6 Strategies to Help Your Anxious Child Manage Omicron Anxiety.

The news about COVID-19 changes daily, and as adults, we can pick and choose and then regulate our emotions. Anxious children, however, have often not yet developed such self-regulation skills. They rely on others to tell them news about recent events.

I have heard from parents that their child came home with wild fantasy stories about COVID-19, often told by other children. Some parents have shared that such misinformation completely confused their children. The best way for your child is to hear relevant and research-based news about COVID-19 from one source: you.

The way parents talk to kids can significantly impact how children respond. So when it comes to anxiety, there are a few simple rules to follow. These rules are part of the anxiety management program called SPACE (Supportive Parenting of Anxious Childhood Emotions). They can be implemented without going through the whole SPACE program.

Stay calm. When talking to kids – even when the news is bad – try to keep a calm tone, soft volume, and rhythm (or speed) that is just a bit slower than usual. It is not the words we communicate that result in how your child will respond. It is often how you say them that will impact your child’s behaviour.

Calm and confident.
Breathing exercises can help you stay calm.

Managing Anxious Feelings

Manage your own anxiety or stress. Perhaps the news is making you feel anxious or stressed. Remember, these are natural behaviours for anyone. Kids are masters in reading nonverbal communication. They can easily pick up on your stress levels, even before saying a word. For example, when your eyes are wide, and you are breathing heavily while waving your arms, what message might you be sending to your child? When you feel stressed or anxious yourself, take a break first to self-regulate. Then you are in a much better position to stay calm while talking to your child.

Research-based news. Your child cannot differentiate between what is misinformation or reliable information. The truth is: children trust you and will believe what you tell them. Sharing misinformation might come back to parents and children when a sudden change in strategy is needed. Sharing research-based information in an easy-to-understand manner is not only the right thing to do, it also prevents your body from having to pause and hum when you get stuck in explaining something you do not understand yourself.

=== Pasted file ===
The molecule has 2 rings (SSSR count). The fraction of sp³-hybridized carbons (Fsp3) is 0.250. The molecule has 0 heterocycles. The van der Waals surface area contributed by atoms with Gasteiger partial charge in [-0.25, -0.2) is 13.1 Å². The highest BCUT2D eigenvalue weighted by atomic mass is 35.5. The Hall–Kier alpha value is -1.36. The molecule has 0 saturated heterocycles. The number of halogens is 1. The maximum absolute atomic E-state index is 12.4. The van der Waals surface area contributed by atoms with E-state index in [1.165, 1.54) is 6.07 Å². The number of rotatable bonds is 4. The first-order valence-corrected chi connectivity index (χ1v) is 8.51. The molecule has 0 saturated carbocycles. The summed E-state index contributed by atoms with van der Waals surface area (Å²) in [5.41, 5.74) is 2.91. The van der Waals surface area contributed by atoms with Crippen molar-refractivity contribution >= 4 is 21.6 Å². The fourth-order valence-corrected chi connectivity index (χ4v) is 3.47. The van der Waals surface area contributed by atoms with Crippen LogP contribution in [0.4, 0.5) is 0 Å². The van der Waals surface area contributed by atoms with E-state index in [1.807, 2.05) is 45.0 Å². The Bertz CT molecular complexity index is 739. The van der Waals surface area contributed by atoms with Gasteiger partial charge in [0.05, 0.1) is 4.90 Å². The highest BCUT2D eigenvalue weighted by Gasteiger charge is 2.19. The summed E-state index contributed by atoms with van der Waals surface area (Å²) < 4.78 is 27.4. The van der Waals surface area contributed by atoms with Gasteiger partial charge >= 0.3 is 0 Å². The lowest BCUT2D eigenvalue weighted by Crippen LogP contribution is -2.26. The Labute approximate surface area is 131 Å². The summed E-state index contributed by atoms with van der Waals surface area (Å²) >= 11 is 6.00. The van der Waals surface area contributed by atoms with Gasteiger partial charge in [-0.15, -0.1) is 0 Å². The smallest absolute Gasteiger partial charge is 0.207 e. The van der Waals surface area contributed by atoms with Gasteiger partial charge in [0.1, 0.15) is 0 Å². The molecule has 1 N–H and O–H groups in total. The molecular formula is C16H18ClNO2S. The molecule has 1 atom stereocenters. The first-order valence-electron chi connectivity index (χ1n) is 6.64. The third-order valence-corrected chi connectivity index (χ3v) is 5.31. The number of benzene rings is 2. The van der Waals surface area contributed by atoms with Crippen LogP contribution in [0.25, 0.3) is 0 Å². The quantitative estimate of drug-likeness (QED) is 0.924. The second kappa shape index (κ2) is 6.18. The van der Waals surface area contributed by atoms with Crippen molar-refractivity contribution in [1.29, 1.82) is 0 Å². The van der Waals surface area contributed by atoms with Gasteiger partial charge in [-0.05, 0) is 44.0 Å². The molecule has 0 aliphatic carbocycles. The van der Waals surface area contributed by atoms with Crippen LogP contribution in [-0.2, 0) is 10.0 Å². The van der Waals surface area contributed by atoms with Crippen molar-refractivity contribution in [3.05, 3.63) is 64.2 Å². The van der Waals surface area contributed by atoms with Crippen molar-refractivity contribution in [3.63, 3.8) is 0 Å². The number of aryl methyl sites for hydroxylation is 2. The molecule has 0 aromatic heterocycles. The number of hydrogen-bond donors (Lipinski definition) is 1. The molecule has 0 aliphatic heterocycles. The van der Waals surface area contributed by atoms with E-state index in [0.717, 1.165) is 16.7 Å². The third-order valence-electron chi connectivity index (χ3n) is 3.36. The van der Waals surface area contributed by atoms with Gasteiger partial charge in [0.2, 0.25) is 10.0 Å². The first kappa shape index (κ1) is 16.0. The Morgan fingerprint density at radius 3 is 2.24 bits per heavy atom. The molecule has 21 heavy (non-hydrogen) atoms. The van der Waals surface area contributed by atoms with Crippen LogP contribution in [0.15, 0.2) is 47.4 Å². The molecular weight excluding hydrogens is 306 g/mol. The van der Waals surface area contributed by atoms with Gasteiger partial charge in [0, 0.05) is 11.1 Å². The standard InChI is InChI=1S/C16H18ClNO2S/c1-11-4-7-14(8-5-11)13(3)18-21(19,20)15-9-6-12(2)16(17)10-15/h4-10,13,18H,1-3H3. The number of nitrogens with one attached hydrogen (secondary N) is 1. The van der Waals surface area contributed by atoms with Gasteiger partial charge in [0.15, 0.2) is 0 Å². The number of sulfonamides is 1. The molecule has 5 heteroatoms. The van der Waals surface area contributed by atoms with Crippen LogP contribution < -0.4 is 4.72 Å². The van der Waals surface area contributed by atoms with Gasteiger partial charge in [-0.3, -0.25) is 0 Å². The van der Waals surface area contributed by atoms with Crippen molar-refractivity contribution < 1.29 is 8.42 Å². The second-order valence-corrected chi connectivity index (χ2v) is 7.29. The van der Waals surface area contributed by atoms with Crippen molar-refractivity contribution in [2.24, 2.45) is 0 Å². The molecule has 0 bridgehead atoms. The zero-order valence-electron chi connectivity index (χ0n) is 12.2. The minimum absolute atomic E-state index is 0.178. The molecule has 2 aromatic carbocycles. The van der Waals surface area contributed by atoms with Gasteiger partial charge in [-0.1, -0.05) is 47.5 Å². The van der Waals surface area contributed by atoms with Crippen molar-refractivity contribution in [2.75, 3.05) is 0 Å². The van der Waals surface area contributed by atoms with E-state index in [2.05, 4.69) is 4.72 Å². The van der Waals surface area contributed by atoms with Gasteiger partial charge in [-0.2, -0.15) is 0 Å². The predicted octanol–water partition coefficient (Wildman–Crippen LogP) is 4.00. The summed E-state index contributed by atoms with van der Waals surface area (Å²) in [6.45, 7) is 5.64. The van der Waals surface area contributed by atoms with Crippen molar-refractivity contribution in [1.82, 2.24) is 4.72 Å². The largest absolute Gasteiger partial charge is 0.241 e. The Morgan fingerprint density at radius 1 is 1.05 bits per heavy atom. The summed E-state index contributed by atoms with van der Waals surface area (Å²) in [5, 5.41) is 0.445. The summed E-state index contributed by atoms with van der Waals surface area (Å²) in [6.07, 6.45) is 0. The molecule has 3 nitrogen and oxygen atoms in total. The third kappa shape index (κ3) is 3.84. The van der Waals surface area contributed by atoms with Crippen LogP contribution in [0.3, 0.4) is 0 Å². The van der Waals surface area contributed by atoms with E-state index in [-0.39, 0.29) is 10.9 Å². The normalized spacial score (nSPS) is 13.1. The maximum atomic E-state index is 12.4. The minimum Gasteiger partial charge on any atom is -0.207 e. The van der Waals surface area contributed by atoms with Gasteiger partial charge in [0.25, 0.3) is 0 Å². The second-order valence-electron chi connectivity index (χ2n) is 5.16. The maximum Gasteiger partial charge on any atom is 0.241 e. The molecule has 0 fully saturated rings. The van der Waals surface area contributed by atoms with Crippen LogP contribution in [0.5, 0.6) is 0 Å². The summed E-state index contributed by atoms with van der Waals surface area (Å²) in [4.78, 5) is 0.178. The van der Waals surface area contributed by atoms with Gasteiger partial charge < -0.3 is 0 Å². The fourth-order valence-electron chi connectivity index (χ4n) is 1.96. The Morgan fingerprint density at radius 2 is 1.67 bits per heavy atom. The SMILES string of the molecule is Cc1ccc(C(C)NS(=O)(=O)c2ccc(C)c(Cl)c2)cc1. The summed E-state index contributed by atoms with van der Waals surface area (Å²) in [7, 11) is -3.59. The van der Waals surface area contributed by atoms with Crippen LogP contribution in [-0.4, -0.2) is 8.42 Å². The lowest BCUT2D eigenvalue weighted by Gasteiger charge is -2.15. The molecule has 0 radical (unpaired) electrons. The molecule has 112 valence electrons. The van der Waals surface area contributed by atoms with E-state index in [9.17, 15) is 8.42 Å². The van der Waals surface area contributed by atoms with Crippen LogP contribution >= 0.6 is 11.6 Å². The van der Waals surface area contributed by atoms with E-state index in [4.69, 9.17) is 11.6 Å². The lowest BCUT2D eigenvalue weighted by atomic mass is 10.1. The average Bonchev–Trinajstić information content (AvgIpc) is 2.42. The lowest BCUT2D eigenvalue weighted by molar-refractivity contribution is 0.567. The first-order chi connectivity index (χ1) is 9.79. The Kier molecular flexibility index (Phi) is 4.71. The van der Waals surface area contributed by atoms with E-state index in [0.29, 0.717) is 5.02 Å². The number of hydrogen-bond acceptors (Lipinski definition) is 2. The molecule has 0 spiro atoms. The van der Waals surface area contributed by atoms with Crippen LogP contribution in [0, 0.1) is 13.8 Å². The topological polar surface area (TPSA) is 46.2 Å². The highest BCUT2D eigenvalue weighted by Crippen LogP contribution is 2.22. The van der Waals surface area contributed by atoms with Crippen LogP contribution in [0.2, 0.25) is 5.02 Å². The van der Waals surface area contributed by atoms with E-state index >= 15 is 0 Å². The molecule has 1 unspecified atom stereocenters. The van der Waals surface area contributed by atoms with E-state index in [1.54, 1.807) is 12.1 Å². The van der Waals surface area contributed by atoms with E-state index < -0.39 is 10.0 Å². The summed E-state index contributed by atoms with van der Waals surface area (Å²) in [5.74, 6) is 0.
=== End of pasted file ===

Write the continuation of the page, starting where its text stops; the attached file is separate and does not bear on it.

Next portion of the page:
Write it down. If you have difficulties talking to your child about COVID-19, write the information down in short sentences and then read it to your child instead. The advantage here is that you can prepare the best possible message to give to your child, as you can revise your sentences as you are drafting them.

Use supportive statements. When your child is anxious, use a supportive statement instead of dismissing their anxiety. These kinds of statements communicate how you trust your child’s ability to get through difficulties. An example of a supportive statement is, “It is hard to always have to wear a mask. I get it! But I have confidence in you that you can continue to wear a mask to try to stay healthy. Together we will get through this.”

Compare the above supportive statement to the following directive, “I want you to wear a mask at all times, and you have to follow through.” The last statement is not supportive, it sounds more like your child does not have a choice. Another example of a directive might be, “Don’t take your mask off until I see you when you get home.” This message might confuse children when it is time to eat a snack.

Do an activity. Help your child regulate anxiety or stress by playing a game with them. Playing games can be a welcoming distraction. In addition, you can do a physical activity with your child to get the body and mind get in sync.

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